The Classical Greeks (1989)
by Michael Grant (1914-2004)
This book treats Classical Greece, as so many other books do. As Grant says in his introduction:
… But at this juncture in our own affairs, when the world’s instabilities make it so important to examine our origins – and when current educational systems are not making it very easy to do so – there seems to be room for one more endeavour.
The old mistake of concentrating too much on political and military affairs must be avoided (although it would be equally mistaken to neglect them). There remains, then, the problem of how a book of this kind ought to be organized and arranged. It would be possible to aim at a straightforward chronological survey, or alternatively, to tackle one topic or theme after another. Neither of these courses, however, suits the peculiar character of the epoch. Another possible arrangement would have been geographical – to consider each of the principal areas and city-states of the Greek world in turn, as I tried to do in The Rise of the Greeks. That seemed appropriate in dealing with a period during which the Greek world was assuming its regional configuration. But now that we have reached the next period, when that configuration has been established, it appears best to interpret this new age by accepting that its outstanding deeds and thoughts were produced not by communities but by individuals.
Of course, it was within the framework of their communities that they worked, and, indeed, it was the existence and circumambience and tradition of those communities that made their work practicable. But it was they, as individual persons, who did what was done and wrote what was written. I have listed nearly forty of these men, and grouped my narrative around them.
The list could have been extended to an almost indefinite length, but I have tried to single out those whose contribution seems enormous. This is, perhaps, a somewhat unfashionable way of proceeding, in an age which believes that the ancient writers concentrated too much, not only on politics and military affairs, but also on individual personages at the expense of general, underlying impersonal movements. …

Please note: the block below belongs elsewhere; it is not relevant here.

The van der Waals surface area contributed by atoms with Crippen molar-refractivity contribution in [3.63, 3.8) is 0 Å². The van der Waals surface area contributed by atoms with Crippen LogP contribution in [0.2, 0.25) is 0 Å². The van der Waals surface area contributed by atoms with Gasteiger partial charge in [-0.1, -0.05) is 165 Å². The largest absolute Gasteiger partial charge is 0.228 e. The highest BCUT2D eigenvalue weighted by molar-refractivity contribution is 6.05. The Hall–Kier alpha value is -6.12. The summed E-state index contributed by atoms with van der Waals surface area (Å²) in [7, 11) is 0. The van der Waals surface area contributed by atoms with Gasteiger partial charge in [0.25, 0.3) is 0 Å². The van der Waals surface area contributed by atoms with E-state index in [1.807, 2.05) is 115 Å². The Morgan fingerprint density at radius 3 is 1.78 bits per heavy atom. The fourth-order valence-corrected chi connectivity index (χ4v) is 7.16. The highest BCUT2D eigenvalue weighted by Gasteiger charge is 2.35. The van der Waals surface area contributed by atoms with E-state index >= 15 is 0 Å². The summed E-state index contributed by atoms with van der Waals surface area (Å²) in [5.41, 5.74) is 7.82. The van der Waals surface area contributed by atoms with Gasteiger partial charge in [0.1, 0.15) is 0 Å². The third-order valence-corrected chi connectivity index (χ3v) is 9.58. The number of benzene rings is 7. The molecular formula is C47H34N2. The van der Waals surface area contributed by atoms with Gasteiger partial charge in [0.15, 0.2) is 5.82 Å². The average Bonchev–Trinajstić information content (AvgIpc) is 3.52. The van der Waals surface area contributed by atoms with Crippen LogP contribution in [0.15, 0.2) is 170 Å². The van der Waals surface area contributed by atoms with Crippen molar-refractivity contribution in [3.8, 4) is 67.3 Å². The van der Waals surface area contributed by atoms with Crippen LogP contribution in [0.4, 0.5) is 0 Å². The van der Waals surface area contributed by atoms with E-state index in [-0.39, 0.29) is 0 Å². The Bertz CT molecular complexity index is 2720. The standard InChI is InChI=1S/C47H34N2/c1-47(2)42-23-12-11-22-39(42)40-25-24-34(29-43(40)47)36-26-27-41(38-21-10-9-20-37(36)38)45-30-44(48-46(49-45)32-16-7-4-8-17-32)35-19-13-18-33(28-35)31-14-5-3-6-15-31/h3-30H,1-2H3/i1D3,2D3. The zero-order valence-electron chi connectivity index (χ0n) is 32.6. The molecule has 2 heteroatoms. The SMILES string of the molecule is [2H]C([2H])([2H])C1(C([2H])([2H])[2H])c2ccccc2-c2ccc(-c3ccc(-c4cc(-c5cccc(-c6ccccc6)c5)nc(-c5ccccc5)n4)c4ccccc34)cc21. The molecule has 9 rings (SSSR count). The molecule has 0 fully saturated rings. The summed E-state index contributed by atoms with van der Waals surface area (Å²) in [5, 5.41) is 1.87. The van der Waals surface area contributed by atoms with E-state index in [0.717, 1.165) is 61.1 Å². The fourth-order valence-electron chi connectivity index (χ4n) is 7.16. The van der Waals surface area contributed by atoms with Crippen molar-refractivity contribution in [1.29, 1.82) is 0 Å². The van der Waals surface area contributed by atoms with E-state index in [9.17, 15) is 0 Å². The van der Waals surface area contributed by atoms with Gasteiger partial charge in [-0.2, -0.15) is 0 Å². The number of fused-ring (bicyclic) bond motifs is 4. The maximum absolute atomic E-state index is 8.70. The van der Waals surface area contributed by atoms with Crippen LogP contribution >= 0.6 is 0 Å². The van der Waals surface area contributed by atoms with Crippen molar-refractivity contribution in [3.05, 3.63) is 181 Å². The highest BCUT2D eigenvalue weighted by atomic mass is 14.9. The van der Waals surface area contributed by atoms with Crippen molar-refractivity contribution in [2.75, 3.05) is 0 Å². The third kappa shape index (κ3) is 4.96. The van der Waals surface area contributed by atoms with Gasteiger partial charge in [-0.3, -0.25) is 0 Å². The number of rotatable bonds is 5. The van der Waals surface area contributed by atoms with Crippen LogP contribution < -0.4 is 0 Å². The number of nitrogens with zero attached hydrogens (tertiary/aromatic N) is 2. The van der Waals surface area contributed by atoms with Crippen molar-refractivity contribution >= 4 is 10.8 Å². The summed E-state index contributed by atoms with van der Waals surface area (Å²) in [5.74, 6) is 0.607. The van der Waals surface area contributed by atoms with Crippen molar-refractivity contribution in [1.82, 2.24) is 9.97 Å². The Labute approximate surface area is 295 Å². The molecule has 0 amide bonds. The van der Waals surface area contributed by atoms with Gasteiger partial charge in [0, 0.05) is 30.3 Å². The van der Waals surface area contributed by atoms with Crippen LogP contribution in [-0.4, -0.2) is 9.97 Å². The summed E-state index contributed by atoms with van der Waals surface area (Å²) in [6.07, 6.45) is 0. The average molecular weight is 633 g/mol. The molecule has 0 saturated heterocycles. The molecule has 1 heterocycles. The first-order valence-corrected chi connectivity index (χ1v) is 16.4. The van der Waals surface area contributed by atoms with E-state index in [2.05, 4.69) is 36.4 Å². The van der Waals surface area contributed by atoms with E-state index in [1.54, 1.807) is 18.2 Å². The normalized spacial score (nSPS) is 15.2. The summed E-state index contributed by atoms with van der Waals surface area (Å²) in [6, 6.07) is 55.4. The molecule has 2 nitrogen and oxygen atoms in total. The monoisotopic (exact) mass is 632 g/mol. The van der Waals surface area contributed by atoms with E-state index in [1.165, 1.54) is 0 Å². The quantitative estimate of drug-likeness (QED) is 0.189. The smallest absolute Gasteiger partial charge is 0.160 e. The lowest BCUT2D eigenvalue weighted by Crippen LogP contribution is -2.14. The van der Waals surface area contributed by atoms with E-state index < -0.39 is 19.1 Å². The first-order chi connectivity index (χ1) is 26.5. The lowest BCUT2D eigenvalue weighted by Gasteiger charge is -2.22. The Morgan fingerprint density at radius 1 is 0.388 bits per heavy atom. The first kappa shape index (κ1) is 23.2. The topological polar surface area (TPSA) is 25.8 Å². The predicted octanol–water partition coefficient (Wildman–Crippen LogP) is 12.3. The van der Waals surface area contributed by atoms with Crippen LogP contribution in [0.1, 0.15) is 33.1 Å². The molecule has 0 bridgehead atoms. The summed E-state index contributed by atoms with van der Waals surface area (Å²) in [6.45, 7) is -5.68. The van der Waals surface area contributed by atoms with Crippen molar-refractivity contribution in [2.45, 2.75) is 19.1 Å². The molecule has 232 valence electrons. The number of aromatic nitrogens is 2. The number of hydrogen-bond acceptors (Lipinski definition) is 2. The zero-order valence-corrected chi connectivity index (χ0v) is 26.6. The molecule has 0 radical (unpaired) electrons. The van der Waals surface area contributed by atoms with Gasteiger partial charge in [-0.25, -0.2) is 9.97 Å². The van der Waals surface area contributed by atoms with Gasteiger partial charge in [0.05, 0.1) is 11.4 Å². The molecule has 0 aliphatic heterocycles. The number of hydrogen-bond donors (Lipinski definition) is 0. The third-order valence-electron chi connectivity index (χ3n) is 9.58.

This is the right approach to classical Greece for my purposes. In the memetic framework, creation is the act of the individual, and Classical Greece is the source of much of the original creativity that went into our civilization. Creation is individual, but propagation is the work of a community, a collection of individuals among whom the associations of individual creation become the memes of a culture.
The table of contents groups Grant’s selection of individuals into seven parts, repeated here for reference:
Part I – Wars Against External Enemies
1. Miltiades: Victor at Marathon
2. Themistocles: Victor at Salamis
3. Pausanias: Victor at Plataea
4. Gelon and Hiero I: Victors at Himera and Cumae
Part II – Between the Wars: First Phase
5. Cimon: Creator of Empire
6. Pindar: The Old Values
7. Aeschylus: Gods and Human Beings
8. Parmenides: And Three Reactions
9. The Olympia Master: Early Classical Temple Sculpture
10. Polygnotus: The Painting Revolution
Part III – The Periclean Age
11. Pericles: Imperial Democracy
12. Protagoras: Unsettling Sophists
13. Herodotus: The New Art of History
14. To the Riace Master and Polyclitus: The Male Nude
15. Ictinus and Phidias: The Parthenon
Part IV – The Peloponnesian War
16. Hermocrates: Saviour of the Western Greeks
17. Sophocles: Harrowed Heroes and Heroines
18. Euripides: Dramatic Challenger
19. Aristophanes: Comedy of Protest
20. Hippocrates: Scientific Physician
21. Socrates: Ironical Questioner
22. Zeuxis and Parrhasius: A New Look at Art
23. Thucydides: Historian of the War
24. Lysander: Conqueror of Athens
Part V – First Half of the Fourth Century: West and East
25. Dionysius I: Empire Builder
26. Archytas: Philosophical Ruler
27. Leucon I: The Grain Route
28. Mausolus and Pythias: The Mausoleum
Part VI – First Half of the Fourth Century: The Greek Mainland
29. Epaminondas: The End of the Political Road
30. Xenophon: Literary Land-owner
31. Plato: Eternal Reality
32. Isocrates: Panhellenic Educationalist
33. Praxiteles: The Humanizing of Sculpture
Part VII – The End of Classical Greece
34. Timoleon: Sicily at its Best
35. Philip II: The City-State Supplanted
36. Demosthenes: Orator Resisting the Future
37. Aristotle: The Frontiers of Classical Knowledge
The primary problem for this arrangement is the large amount of cross-referencing between chapters, as one man’s actions or words affected another’s, and as they traveled around the Greek world.
As Grant points out in the epilogue, the reasons for the enormous creativity in this culture, time and place(s) lies in a rather simple fact: These men had a great deal of leisure time, in which they were not pressed with the day-to-day requirements of making a living, running a household, or raising children. The men of this age (of a certain rank) employed slaves for the running of their enterprises, and their women, entirely excluded from public life, handled their households. They seem to have spent little time at home, but a great deal of time in the company of other men. They talked a great a great deal, and considered the conditions of their lives. Talk occasionally turned to public action, in the form of political and military affairs, and also the improvement of their city-states. Those among them who were particularly inventive found a ready audience to criticize or appreciate their novel ideas.
A great deal more can be done with Grant’s material, such as casting it into a highly intertwingled hypermedium. A great deal also remains that did not make the cut into Grant’s book.